I am perturbed by the acts of vandalism and the resulting damage caused to public property. Destruction of public property has become a popular medium for airing grievances. Incidents of train burning in the past year have left me wondering how long such acts of vandalism will be tolerated and when the perpetrators will be punished. Burning of trains is now a standard procedure during bandhs, hartals, agitations or political demonstrations. So much is the absence of fear that protesters set trains on fire over every other issue. The losses each year run into hundreds of crores and yet the government remains a silent spectator.
But why do people resort to burning of trains? People think that if a major means of transport like a train is burned, the disruption caused and the subsequent pandemonium will attract the attention of the media and the government, and thereby their grievances will get redressed. It is also used by the protesters as a pressure tactic. Destruction of public property is now taken to denote the impact and success of any agitation or political demonstration. Lack of respect for public property is another reason for such acts of arson
These acts of arson attract the provisions of the Prevention of Damage to Public Property Act, 1984, a law enacted to curtail the growing menace. But the Act is seldom enforced. Under Section 4, punishment for causing damage to public property by fire can be imprisonment up to a maximum of 10 years. Owing to non-enforcement, the statute has failed to achieve its objective.
Despite the rise in the number of bandhs, hartals and agitations, and the incidence of damage to public property, there have been negligible convictions in court. Authorities have been unable to punish vandals owing to a poor understanding of their duty and the lack of efficient staff to pursue the investigative and administrative work associated with such incidents. The State governments seldom resort to the 1984 Act to punish the guilty and recover the cost from them.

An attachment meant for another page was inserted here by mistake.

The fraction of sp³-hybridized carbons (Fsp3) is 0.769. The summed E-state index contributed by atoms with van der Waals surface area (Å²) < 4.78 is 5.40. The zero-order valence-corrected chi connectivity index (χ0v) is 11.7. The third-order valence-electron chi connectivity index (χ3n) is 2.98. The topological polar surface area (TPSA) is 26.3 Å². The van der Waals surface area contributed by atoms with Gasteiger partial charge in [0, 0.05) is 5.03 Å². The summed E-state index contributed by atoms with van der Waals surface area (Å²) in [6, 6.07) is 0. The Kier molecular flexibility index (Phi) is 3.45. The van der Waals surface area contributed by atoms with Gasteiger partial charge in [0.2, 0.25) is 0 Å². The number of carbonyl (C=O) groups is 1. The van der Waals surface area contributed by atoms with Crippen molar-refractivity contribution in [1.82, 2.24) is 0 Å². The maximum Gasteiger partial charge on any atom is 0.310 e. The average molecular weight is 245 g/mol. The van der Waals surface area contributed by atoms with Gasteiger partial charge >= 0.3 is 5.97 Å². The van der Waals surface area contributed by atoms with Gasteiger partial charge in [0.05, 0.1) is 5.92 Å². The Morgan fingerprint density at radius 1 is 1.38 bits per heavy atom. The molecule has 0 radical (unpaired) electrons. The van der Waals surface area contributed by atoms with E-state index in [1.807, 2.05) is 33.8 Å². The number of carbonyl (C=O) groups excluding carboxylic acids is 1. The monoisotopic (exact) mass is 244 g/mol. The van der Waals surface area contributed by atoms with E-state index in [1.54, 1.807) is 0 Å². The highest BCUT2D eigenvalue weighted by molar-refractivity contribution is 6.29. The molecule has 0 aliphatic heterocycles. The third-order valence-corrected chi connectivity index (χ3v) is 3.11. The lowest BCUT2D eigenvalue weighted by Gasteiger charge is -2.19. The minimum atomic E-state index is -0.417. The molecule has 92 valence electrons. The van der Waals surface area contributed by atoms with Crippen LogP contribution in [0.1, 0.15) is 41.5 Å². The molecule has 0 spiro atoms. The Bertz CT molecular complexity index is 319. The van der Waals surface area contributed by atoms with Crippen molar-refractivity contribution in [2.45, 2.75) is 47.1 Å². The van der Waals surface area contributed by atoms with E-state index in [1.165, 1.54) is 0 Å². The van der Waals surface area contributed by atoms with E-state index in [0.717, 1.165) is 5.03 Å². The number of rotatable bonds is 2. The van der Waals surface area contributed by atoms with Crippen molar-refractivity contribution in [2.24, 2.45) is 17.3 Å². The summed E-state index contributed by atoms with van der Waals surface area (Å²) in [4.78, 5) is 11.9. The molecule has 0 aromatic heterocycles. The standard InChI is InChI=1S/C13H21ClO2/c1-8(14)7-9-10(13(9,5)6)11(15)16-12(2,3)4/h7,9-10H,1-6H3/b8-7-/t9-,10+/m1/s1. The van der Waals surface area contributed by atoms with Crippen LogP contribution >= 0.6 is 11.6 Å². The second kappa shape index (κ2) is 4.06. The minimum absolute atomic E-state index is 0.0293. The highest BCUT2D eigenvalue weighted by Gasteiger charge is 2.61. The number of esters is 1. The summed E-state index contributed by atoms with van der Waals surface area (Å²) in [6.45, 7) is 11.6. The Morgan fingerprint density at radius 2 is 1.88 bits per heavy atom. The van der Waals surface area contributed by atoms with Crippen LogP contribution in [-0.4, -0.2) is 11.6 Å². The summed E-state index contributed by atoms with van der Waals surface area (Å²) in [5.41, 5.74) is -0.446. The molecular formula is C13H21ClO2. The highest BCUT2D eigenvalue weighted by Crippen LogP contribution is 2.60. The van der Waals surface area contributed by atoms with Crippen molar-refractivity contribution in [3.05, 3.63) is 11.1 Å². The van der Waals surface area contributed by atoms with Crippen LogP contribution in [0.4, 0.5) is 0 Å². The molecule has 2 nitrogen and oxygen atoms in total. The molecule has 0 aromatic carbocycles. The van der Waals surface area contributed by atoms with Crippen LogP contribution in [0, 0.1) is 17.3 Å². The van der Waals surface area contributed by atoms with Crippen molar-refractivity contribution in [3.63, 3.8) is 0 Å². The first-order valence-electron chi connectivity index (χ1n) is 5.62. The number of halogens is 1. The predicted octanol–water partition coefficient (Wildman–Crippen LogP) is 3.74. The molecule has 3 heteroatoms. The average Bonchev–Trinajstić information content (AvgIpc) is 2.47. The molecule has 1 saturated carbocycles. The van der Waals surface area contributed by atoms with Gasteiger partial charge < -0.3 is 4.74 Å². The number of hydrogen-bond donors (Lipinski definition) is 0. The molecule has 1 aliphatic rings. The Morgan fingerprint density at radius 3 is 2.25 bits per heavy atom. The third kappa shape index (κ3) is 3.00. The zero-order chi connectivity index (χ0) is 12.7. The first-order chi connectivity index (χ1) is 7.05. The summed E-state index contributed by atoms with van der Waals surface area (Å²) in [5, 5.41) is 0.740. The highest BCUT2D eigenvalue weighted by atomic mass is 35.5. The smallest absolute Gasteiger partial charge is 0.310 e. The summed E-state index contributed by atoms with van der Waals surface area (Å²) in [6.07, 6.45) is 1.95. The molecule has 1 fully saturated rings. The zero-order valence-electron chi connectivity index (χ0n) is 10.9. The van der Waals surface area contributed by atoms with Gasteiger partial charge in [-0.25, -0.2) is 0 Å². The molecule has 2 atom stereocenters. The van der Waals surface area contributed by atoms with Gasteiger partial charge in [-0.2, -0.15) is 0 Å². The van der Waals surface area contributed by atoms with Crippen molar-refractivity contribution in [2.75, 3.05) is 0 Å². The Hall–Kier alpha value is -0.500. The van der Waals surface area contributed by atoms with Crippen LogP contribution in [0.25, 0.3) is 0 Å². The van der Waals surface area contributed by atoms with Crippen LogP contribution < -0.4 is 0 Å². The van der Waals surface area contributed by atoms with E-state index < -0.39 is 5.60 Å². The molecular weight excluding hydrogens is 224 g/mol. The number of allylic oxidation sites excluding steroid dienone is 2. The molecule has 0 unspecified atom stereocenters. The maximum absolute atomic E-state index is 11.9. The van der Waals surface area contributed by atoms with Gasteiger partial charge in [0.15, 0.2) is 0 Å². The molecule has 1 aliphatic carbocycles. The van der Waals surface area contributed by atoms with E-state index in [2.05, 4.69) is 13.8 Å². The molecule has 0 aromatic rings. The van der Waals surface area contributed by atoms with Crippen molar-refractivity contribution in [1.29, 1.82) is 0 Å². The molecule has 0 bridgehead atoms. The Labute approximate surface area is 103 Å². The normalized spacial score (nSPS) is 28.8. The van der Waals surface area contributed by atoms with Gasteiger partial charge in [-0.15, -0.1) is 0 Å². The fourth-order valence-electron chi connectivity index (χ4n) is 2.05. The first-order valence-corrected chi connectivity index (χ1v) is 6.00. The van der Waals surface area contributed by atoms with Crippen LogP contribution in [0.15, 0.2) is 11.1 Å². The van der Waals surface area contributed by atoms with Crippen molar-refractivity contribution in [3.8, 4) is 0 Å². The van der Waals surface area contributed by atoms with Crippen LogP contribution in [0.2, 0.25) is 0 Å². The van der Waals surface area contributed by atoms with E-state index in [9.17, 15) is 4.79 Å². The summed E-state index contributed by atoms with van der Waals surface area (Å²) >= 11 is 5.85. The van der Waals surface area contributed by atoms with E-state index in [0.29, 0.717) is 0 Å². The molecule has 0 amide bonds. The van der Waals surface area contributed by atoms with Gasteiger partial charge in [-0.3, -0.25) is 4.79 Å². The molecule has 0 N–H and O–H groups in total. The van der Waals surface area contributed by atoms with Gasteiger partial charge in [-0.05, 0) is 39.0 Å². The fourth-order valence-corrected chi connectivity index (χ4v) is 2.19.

The State governments have regularly resorted to less stringent provisions of the Indian Penal Code, instead of the specific law, to bring the offenders to book.
Perturbed at the offending individuals or political outfits going scot-free, the Supreme Court has stressed that damages should be recovered from the party concerned or whosoever indulges in such acts. The 1984 Act also needs to be amended suitably to recover the damages from the perpetrators. The Act provides only for criminal liability.
Why not civil liability?
However, the government can consider imposing a civil liability, as in that case there will be a lower standard of proof required (in criminal cases, a standard of proof is ‘beyond reasonable doubt,' whereas in civil cases it is on ‘balance of probabilities'). Further, common sense demands that one who wilfully causes damage to public property should be made liable to compensate for the damage.
If individuals are difficult to trace, then the political party, group or organisation should be made vicariously liable to pay. Such an action would certainly send out a strong message.